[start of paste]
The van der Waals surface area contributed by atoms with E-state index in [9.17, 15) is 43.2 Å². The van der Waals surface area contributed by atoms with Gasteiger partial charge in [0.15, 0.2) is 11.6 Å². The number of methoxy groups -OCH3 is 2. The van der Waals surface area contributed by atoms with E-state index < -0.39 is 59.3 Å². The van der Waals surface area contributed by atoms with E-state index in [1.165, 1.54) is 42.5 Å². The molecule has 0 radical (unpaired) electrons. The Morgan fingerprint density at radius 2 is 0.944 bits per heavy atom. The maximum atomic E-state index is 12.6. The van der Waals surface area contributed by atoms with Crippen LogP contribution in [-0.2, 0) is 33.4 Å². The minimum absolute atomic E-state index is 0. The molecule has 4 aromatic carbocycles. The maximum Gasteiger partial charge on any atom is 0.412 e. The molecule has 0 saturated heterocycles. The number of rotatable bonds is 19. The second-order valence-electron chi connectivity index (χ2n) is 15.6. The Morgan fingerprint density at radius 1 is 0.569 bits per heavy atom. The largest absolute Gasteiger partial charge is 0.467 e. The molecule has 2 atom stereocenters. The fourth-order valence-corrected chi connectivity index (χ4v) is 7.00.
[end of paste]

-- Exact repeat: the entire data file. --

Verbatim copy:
The van der Waals surface area contributed by atoms with E-state index in [9.17, 15) is 43.2 Å². The van der Waals surface area contributed by atoms with Gasteiger partial charge in [0.15, 0.2) is 11.6 Å². The number of methoxy groups -OCH3 is 2. The van der Waals surface area contributed by atoms with E-state index < -0.39 is 59.3 Å². The van der Waals surface area contributed by atoms with E-state index in [1.165, 1.54) is 42.5 Å². The molecule has 0 radical (unpaired) electrons. The Morgan fingerprint density at radius 2 is 0.944 bits per heavy atom. The maximum atomic E-state index is 12.6. The van der Waals surface area contributed by atoms with Crippen LogP contribution in [-0.2, 0) is 33.4 Å². The minimum absolute atomic E-state index is 0. The molecule has 4 aromatic carbocycles. The maximum Gasteiger partial charge on any atom is 0.412 e. The molecule has 0 saturated heterocycles. The number of rotatable bonds is 19. The second-order valence-electron chi connectivity index (χ2n) is 15.6. The Morgan fingerprint density at radius 1 is 0.569 bits per heavy atom. The largest absolute Gasteiger partial charge is 0.467 e. The molecule has 2 atom stereocenters. The fourth-order valence-corrected chi connectivity index (χ4v) is 7.00.